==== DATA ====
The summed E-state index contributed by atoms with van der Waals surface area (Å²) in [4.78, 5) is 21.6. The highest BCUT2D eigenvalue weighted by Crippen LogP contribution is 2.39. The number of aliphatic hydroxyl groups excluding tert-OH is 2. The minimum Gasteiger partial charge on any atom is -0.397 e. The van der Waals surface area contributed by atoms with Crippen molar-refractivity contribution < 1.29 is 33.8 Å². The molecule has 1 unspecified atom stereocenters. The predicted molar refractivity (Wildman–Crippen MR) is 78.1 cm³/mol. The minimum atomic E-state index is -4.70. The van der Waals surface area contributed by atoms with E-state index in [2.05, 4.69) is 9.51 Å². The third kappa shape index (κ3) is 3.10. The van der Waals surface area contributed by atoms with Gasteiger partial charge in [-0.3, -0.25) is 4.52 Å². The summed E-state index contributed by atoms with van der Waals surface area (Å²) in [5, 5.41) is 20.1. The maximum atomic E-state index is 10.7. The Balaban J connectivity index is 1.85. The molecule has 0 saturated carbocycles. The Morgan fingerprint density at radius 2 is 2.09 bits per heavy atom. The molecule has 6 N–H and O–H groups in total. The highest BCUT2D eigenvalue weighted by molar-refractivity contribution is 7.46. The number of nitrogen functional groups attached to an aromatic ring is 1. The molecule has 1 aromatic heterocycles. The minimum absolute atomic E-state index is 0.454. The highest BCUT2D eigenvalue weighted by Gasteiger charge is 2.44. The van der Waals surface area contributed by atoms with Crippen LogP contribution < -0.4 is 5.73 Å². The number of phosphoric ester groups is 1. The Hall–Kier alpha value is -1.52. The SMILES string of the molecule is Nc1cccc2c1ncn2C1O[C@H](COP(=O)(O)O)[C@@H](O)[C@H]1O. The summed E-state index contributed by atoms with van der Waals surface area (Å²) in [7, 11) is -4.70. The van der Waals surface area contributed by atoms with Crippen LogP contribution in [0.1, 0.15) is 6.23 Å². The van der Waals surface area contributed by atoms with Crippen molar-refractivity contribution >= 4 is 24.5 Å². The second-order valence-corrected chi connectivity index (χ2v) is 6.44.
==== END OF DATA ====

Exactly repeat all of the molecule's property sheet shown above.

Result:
The summed E-state index contributed by atoms with van der Waals surface area (Å²) in [4.78, 5) is 21.6. The highest BCUT2D eigenvalue weighted by Crippen LogP contribution is 2.39. The number of aliphatic hydroxyl groups excluding tert-OH is 2. The minimum Gasteiger partial charge on any atom is -0.397 e. The van der Waals surface area contributed by atoms with Crippen molar-refractivity contribution < 1.29 is 33.8 Å². The molecule has 1 unspecified atom stereocenters. The predicted molar refractivity (Wildman–Crippen MR) is 78.1 cm³/mol. The minimum atomic E-state index is -4.70. The van der Waals surface area contributed by atoms with E-state index in [2.05, 4.69) is 9.51 Å². The third kappa shape index (κ3) is 3.10. The van der Waals surface area contributed by atoms with Gasteiger partial charge in [-0.3, -0.25) is 4.52 Å². The summed E-state index contributed by atoms with van der Waals surface area (Å²) in [5, 5.41) is 20.1. The maximum atomic E-state index is 10.7. The Balaban J connectivity index is 1.85. The molecule has 0 saturated carbocycles. The Morgan fingerprint density at radius 2 is 2.09 bits per heavy atom. The molecule has 6 N–H and O–H groups in total. The highest BCUT2D eigenvalue weighted by molar-refractivity contribution is 7.46. The number of nitrogen functional groups attached to an aromatic ring is 1. The molecule has 1 aromatic heterocycles. The minimum absolute atomic E-state index is 0.454. The highest BCUT2D eigenvalue weighted by Gasteiger charge is 2.44. The van der Waals surface area contributed by atoms with Crippen LogP contribution < -0.4 is 5.73 Å². The number of phosphoric ester groups is 1. The Hall–Kier alpha value is -1.52. The SMILES string of the molecule is Nc1cccc2c1ncn2C1O[C@H](COP(=O)(O)O)[C@@H](O)[C@H]1O. The summed E-state index contributed by atoms with van der Waals surface area (Å²) in [7, 11) is -4.70. The van der Waals surface area contributed by atoms with Crippen LogP contribution in [0.1, 0.15) is 6.23 Å². The van der Waals surface area contributed by atoms with Crippen molar-refractivity contribution >= 4 is 24.5 Å². The second-order valence-corrected chi connectivity index (χ2v) is 6.44.